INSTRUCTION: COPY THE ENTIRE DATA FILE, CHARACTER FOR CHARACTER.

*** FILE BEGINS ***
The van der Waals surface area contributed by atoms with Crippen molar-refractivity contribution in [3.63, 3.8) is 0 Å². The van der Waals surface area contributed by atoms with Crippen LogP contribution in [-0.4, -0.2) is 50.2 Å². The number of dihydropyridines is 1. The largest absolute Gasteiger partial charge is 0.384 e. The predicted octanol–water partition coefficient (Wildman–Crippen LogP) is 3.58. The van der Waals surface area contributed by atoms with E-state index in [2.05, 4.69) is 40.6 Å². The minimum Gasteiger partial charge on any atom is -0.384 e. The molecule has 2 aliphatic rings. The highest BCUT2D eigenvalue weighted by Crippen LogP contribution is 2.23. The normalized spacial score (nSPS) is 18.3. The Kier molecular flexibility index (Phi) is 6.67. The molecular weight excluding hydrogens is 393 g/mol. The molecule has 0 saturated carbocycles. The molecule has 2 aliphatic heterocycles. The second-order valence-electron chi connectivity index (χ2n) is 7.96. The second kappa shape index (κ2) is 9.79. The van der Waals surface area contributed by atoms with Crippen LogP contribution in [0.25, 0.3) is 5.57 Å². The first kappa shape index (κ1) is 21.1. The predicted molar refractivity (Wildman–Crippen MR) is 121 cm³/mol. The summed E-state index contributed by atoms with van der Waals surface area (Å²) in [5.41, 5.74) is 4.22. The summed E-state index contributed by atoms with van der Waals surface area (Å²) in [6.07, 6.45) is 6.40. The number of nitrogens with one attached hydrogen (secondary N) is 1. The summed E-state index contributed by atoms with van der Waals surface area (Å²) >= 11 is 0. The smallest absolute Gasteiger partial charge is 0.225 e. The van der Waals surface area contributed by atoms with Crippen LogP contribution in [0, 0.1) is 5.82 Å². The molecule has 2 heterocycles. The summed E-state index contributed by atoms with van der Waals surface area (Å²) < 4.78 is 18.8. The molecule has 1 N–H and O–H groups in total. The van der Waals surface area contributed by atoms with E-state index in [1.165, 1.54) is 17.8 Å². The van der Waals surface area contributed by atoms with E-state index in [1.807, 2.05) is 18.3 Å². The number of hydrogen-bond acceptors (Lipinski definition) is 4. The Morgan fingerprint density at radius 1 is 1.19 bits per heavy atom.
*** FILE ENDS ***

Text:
The van der Waals surface area contributed by atoms with Crippen molar-refractivity contribution in [3.63, 3.8) is 0 Å². The van der Waals surface area contributed by atoms with Crippen LogP contribution in [-0.4, -0.2) is 50.2 Å². The number of dihydropyridines is 1. The largest absolute Gasteiger partial charge is 0.384 e. The predicted octanol–water partition coefficient (Wildman–Crippen LogP) is 3.58. The van der Waals surface area contributed by atoms with E-state index in [2.05, 4.69) is 40.6 Å². The minimum Gasteiger partial charge on any atom is -0.384 e. The molecule has 2 aliphatic rings. The highest BCUT2D eigenvalue weighted by Crippen LogP contribution is 2.23. The normalized spacial score (nSPS) is 18.3. The Kier molecular flexibility index (Phi) is 6.67. The molecular weight excluding hydrogens is 393 g/mol. The molecule has 0 saturated carbocycles. The molecule has 2 aliphatic heterocycles. The second-order valence-electron chi connectivity index (χ2n) is 7.96. The second kappa shape index (κ2) is 9.79. The van der Waals surface area contributed by atoms with Crippen LogP contribution in [0.25, 0.3) is 5.57 Å². The first kappa shape index (κ1) is 21.1. The predicted molar refractivity (Wildman–Crippen MR) is 121 cm³/mol. The summed E-state index contributed by atoms with van der Waals surface area (Å²) in [5.41, 5.74) is 4.22. The summed E-state index contributed by atoms with van der Waals surface area (Å²) in [6.07, 6.45) is 6.40. The number of nitrogens with one attached hydrogen (secondary N) is 1. The summed E-state index contributed by atoms with van der Waals surface area (Å²) >= 11 is 0. The smallest absolute Gasteiger partial charge is 0.225 e. The van der Waals surface area contributed by atoms with Crippen LogP contribution in [0, 0.1) is 5.82 Å². The molecule has 2 heterocycles. The summed E-state index contributed by atoms with van der Waals surface area (Å²) < 4.78 is 18.8. The molecule has 1 N–H and O–H groups in total. The van der Waals surface area contributed by atoms with E-state index in [1.165, 1.54) is 17.8 Å². The van der Waals surface area contributed by atoms with E-state index in [1.807, 2.05) is 18.3 Å². The number of hydrogen-bond acceptors (Lipinski definition) is 4. The Morgan fingerprint density at radius 1 is 1.19 bits per heavy atom.